The United States' founding proposition -- that men and women should have the right to govern themselves -- will face critical tests in 2008, not only during our own country's marathon presidential campaign but in venues across the globe. It will be the responsibility of our leaders, both current and prospective, to take a firm stand in support of democratic principles. In 1989, when the Berlin Wall came down, it appeared that the global debate had been settled in freedom's favor, yet almost two decades later, the struggle to define and defend self-government still rages on every continent. Indeed, a real danger exists that the world will again be split by competing ideologies, not communist versus capitalist but democratic versus autocratic.
For a time, democracy enjoyed an aura of inevitability. No longer. In China, neither the emergence of free enterprise nor the information revolution have loosened communist control, though party chiefs have been forced to respond to popular discontent over such issues as corruption and worker safety. Leaders in Beijing now have democratic debates and votes within the party but still prohibit noncommunists from forming parties of their own. Across the border in Russia, Vladimir Putin has transformed his country's nascent democracy into a personal empire. Leaders in both countries largely ignore external criticism; in fact, they often cast it as "meddling" by the West and turn it to their rhetorical advantage.
These troubling developments are amplified by events elsewhere. An increasing number of foreign leaders now insist that the West does not understand their societies and has no right to object when they manipulate their constitutions or silence political opponents. Many officials in Africa, where Chinese investments are on the rise, find the Beijing model of economic reform without political change more congenial than free elections. In some cases, such as Nigeria and Kenya last year, elections were held but the processes were deeply flawed. In Pakistan, President Pervez Musharraf has stressed the need for national unity while riding roughshod over constitutional procedures, thereby exacerbating national divisions. The tragic assassination of Benazir Bhutto shows that repression does not prevent violence but instead causes it to build.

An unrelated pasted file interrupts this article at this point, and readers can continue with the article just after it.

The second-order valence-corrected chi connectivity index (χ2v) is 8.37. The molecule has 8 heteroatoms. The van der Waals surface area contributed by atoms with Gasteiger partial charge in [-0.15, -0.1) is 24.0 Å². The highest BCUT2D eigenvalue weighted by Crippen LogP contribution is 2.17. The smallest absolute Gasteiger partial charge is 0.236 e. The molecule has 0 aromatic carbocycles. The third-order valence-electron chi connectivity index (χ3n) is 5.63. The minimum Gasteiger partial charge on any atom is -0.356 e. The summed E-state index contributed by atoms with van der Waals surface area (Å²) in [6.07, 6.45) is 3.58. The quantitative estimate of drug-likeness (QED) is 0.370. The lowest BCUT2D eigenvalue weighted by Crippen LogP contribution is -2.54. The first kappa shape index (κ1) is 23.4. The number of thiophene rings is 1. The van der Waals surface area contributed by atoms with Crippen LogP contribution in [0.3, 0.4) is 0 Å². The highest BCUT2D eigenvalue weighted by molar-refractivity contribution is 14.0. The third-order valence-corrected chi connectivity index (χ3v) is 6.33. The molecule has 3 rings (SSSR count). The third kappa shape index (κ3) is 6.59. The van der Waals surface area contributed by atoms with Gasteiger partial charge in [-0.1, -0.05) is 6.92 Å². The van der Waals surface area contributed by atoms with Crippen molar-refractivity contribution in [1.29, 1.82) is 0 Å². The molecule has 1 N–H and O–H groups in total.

Arab democracy, meanwhile, has shifted out of first gear and back into neutral. The Bush administration's grandiose plan for the democratic transformation of the Middle East has been shredded by the venomous politics of Iraq, the electoral gains of Hamas, the popularity of Hezbollah and the growing fear of Iran. President Bush no longer pressures Arab dictators to reform; instead, he calls them moderates and urges them to unite against extremist groups that are, awkwardly, both implicated in terrorism and proficient at competing in elections.
In parts of Latin America, democratic consolidation has been threatened by a new generation of caudillo-style leader, adept at pleasing crowds via economic populism while determined to eviscerate competing centers of power. Though narrowly rebuffed by Venezuelan voters in a recent referendum, Hugo Chavez still appears to equate his right to the presidency with the matrimonial vow: 'til death do us part. At the same time, an older generation clings precariously to life in Cuba, where the prospect of a post-Fidel government is both raising tensions and inspiring hope.
The policy dilemma for the United States has two parts. First, our ability to promote democracy successfully depends on the credibility and appeal of our example. It is hard to persuade others to follow our lead when White House officials disregard democratic rules and make excuses for torture. Second, throughout 2008, American voters will be preoccupied with the presidential election, while President Bush will be preoccupied with his legacy. Neither will be focused on democratic progress overseas, even at a moment when the cement may be hardening on a new global split between democratic and undemocratic forces. As a result, our next president may confront a world in which self-government has been supplanted by top-down government in key countries. Twenty years after the Cold War ended, we may see Putin -- not the likes of Havel, Walesa or Mandela -- pointing the way to the future.
I am 70 years old, without stars in my eyes. I understand that no system of government, not even democracy, guarantees prosperity or peace. Our leaders must weigh a variety of factors when deciding which governments to support. Unfortunately, it is sometimes necessary to make alliances of convenience with countries that do not share our values. Democracy itself is not an event but a painstaking process that must evolve over time through the creation of institutions and changing habits of thought.
These reservations aside, the principle endures. The United States is not China. Without a passion for democratic government, we have no valid claim to the attention of foreign populations. If America is lukewarm or transparently hypocritical in its support for democracy, we will cause irreparable damage to our long-term interests. The more democracy is challenged, the more its champions must insist on its validity as the best system of government humans have devised. And if America does not lead that roster of champions, who will?